191101 dubai shopping festival
It will take some more time for sales and promotions to start again at brick-and-mortar stores. Until then, retailers will need all the help they can get from mall managements. Image Credit: Gulf News Archive

Dubai: UAE malls and retailers are in for another round of adjustments to do with retail timings shifted from 9am to 7pm. But even before the latest change in operating hours, the one key requirement – shoppers – was still missing.

“Low footfall does not bode well for successful retailing,” said David Macadam, Chief Executive, Middle East Council of Shopping Centres. “Some F&B operators may find the low traffic numbers will make operations not viable, given food wastage and staff costs incurred.”

The revised timings come into effect from May 20. After Eid, new timings for malls will be announced.

This imbalance in supply and demand – now magnified because of low shopper turnouts - can impact overall occupancy levels at UAE malls. “Many shopping centre management teams may benefit by taking back low [revenue] producing outlets and re-let or repurpose them for a more exciting offering in the future,” said Macadam.

If this holds true, expect some major occupancy changes in the second-half of the year. But that too would require a give-and-take mentality on the part of mall owners – current rental agreements have strict clauses leading to retailers wanting to opt out ahead of their tenure ending. The penalties are quite substantial.

Need for a reset

The COVID-19 imposed crisis thus presents an opportunity to set right the imbalance between retailers and mall operators. The need is for landlords to be flexible and think about taking any measure to avoid their units staying vacant for long.

“We anticipate the financial and marketing relationships between retailers and landlords to evolve,” said Panos Linardos, chairman of the Retail Leaders’ Circle. “They will take joint responsibility for footfall and the success of stores. Flexible language in contracts will evolve for the balance of the year.”

What of rents?

Landlords can offer retailers direct incentives to tide over this difficult phase, in the form of a rent holiday, turnover rent-only leases, capital contribution to fitouts and more. Only such measures will help retailers ease back into full-fledged operations once normal operating hours – 10am-10pm weekdays and 10am to midnight on weekends/holidays – resume.

Sanjay Chimnani, CEO of popuprent.com, said: “Landlords can offer a three-month rent moratorium. Banks can defer all installments and provide some relief on interest rates.

“Senior retail managers could take two weeks of unpaid leave and junior staff given some weeks of annual leave. This will keep away retrenchments.

“These actions all provided for together will provide some breathing space for retailers to regroup in eight to 10 weeks when the worst is behind us.”

Factor in tourist absence

Tourists contribute a significant part of Dubai’s retail sales, and it will take time until they are back. Residents could instead be encouraged to shop more to help retailers.

“Dubai’s magic was created by our retailers and we owe it to them in their time of pain,” added Chimnani.

Brick-and-mortar retailers have ramped up their online offerings to offset the loss in store traffic. “In the last few weeks, there has been a significant surge in online retailing,” said Vikrant Rohatgi, Head of Global Strategy Group at KPMG Lower Gulf.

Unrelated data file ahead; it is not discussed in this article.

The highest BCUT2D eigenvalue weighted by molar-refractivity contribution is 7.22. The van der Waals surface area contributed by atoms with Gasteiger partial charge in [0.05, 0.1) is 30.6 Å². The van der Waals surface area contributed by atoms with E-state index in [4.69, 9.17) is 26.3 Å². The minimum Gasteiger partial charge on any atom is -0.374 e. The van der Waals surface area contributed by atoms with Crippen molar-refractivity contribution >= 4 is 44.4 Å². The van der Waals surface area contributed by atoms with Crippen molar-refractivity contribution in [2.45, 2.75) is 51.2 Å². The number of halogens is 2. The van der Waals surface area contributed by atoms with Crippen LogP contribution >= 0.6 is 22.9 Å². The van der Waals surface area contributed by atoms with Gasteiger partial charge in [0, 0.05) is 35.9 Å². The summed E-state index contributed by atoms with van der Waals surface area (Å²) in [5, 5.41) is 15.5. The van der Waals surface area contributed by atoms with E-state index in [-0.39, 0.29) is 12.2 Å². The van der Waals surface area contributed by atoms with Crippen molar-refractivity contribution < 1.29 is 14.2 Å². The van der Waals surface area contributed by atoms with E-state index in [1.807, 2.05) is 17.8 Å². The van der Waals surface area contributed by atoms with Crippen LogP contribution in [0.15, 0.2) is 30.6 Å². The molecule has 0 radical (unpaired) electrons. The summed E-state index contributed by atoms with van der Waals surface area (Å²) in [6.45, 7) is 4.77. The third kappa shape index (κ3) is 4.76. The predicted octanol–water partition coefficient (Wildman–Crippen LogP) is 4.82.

“This has not been limited to only the essentials/grocery, but also others such as electronics and fashion. A number of retailers are seeing their online sales double - or triple - compared to the same time last year.”

Deploy the technology

With the authorities stipulating that visitor traffic capped at 30 per cent, a few retailers are adopting tech to provide real-time occupancy monitoring at stores to adhere to social distancing guidelines. “Technology helps them not only to comply with occupancy restrictions but better understand and optimise in-store customer journeys and buying patterns,” Linardos added.

But given the current turnout numbers, there appears to be little need for all retailers to spend or utilise technology to limit customer densities at malls and within stores.

For instance, TKD Lingerie, which operates two boutiques in Jumeirah Town Centre Dubai and Mushrif Mall, Abu Dhabi, said their stores are small enough to take care of customers… without the use of technology. “To best protect our staff and minimise contact within our team, we have moved to working in single shifts,” said Kate Kikano, Managing Director of TKD Lingerie. “Each member does two shifts in a row on a weekly rotation.”

The retailer is benefiting from a 3-month rent free announcement by its Dubai landlord, the Al Zarooni Group.

“We are yet to receive any communication from our other mall [landlords], but are hopeful rent will not be charged for the period that we were closed,” she said. “It will take the economy a long time to recover from the effects of COVID-19.

“We will be reaching out to our landlords to request rental levels moving forward that are in line with the current market conditions.”

Kikano will not be the only one making that reach out.

Several large retail groups used the down-time to train employees on new skills. With business models likely to see a disruption, it is essential workforces are repurposed for the future.

“Some retailers have redirected their staff on other projects - Carrefour assembled teams for augmenting the fulfillment requirements for the growth of home delivery," said David Macadam. "Others enabled their idle sales teams to drive online sales by contacting directly and selling to the existing customer database.”

There were retailers who trained staff and adopted hybrid labour models to ensure employee retention and business continuity.